"Genius is in-born, may it never be still-born."

"Oysters, irritated by grains of sand, give birth to pearls. Brains, irritated by curiosity, give birth to ideas."

"Brainpower is the bridge to the future; it is what transports you from wishful thinking to willful doing."

"Unless you keep learning & growing, the status quo has no status."

Thursday, October 1, 2009

Introducing STORY GRID, another masterpiece from Dilip Mukerjea

Here's another brilliant intellectual creation from Dilip Mukerjea. It's an example of a Story Grid.

In simplistic terms, as I have originally shared with Dilip, a Story Grid is just an idea map to capture all the salient elements that made up the story. In this particular case, Dilip has applied in the case of capturing a short drama.

Because it's visual with all the logical elements in place, as well as narrative in a brisk & concise format, it automatically engenders a gestalt perspective.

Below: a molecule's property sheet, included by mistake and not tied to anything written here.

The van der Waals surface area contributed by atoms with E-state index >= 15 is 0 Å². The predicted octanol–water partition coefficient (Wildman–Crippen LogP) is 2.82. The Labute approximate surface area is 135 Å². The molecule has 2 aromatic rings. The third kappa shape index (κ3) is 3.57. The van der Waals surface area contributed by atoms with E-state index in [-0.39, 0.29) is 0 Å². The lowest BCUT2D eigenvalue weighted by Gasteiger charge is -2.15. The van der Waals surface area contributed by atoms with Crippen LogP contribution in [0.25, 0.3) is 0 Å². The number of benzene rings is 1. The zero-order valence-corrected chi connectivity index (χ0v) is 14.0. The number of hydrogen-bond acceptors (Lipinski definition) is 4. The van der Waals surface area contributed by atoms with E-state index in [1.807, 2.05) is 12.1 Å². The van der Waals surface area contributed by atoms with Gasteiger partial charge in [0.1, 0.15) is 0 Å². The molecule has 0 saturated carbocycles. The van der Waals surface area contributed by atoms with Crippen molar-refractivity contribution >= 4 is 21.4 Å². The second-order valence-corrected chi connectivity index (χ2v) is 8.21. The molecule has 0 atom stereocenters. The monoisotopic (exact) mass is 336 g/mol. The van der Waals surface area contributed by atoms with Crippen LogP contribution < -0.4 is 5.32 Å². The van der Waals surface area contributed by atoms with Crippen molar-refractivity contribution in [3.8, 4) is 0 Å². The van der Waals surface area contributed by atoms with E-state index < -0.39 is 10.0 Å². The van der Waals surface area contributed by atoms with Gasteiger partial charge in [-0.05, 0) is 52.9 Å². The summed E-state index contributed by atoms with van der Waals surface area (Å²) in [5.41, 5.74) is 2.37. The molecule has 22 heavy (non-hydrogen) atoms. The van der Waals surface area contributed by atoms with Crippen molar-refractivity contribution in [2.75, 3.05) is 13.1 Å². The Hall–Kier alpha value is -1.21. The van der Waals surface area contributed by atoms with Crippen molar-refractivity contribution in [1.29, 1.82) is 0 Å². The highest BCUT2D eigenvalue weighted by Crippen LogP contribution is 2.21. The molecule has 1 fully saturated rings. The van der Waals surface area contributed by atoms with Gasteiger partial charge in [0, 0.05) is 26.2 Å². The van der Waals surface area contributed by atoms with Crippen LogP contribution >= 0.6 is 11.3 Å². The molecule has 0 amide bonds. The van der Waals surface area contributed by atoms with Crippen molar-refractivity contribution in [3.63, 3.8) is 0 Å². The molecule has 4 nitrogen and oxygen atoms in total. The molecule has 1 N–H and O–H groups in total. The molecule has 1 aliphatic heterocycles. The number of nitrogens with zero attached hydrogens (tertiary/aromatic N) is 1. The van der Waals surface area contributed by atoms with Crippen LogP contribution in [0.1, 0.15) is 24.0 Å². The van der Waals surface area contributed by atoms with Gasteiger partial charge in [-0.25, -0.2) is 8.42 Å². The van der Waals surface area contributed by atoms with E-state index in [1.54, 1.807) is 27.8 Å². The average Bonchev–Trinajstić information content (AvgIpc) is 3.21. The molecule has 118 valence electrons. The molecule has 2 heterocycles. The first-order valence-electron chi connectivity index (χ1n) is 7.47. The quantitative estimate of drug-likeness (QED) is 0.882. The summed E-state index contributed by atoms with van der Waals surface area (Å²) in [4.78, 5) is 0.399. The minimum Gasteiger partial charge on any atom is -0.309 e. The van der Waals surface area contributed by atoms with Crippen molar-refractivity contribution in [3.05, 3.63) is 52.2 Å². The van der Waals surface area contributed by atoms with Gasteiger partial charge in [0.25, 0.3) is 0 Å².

A Story Grid is a very handy tool for students to negotiate, say, a piece of literary work.

The easy way to envision a Story Grid in this respect is to arrange, say, a blank piece of A3 size paper, landscape-wise, & create a grid pattern of 8 blocks, with the following flow of sectional headings:

1) The Setting of the Story;

2) The Principal Characters in the Story;

3) Genre & Theme of the Story;

4) Plot of the Story;

5) Important Events in the Story: (Conflict, Climax, Falling & Rising Actions, etc.)

6) Symbols;

7) New Vocabulary/Important Quotes;

8) Learning Points from the Story;

As a matter of fact, a quick Mind Map can also be added to the flip-side of the Story Grid to denote the superordinate & subordinate relationships between principal characters of the story, as well as their individual attributes &/or idiosyncrasies.

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